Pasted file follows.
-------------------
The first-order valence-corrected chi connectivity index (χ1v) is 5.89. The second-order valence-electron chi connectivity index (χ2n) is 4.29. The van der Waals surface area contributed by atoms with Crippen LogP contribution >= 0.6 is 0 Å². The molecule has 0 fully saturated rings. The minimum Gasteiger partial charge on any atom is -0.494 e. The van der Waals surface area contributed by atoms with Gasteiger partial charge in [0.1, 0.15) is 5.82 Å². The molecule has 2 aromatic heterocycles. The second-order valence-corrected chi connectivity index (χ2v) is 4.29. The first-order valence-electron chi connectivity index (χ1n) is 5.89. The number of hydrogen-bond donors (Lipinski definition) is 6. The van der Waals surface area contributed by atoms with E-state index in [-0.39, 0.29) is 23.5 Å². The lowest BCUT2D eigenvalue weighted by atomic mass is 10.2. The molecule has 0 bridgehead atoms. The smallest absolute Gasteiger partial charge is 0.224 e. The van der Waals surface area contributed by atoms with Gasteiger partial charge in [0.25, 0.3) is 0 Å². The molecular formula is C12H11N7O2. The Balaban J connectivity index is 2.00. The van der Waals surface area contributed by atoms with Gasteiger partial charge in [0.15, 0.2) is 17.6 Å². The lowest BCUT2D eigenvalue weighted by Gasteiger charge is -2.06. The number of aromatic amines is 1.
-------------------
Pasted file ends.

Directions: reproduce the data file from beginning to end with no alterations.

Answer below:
The first-order valence-corrected chi connectivity index (χ1v) is 5.89. The second-order valence-electron chi connectivity index (χ2n) is 4.29. The van der Waals surface area contributed by atoms with Crippen LogP contribution >= 0.6 is 0 Å². The molecule has 0 fully saturated rings. The minimum Gasteiger partial charge on any atom is -0.494 e. The van der Waals surface area contributed by atoms with Gasteiger partial charge in [0.1, 0.15) is 5.82 Å². The molecule has 2 aromatic heterocycles. The second-order valence-corrected chi connectivity index (χ2v) is 4.29. The first-order valence-electron chi connectivity index (χ1n) is 5.89. The number of hydrogen-bond donors (Lipinski definition) is 6. The van der Waals surface area contributed by atoms with E-state index in [-0.39, 0.29) is 23.5 Å². The lowest BCUT2D eigenvalue weighted by atomic mass is 10.2. The molecule has 0 bridgehead atoms. The smallest absolute Gasteiger partial charge is 0.224 e. The van der Waals surface area contributed by atoms with Gasteiger partial charge in [0.25, 0.3) is 0 Å². The molecular formula is C12H11N7O2. The Balaban J connectivity index is 2.00. The van der Waals surface area contributed by atoms with Gasteiger partial charge in [0.15, 0.2) is 17.6 Å². The lowest BCUT2D eigenvalue weighted by Gasteiger charge is -2.06. The number of aromatic amines is 1.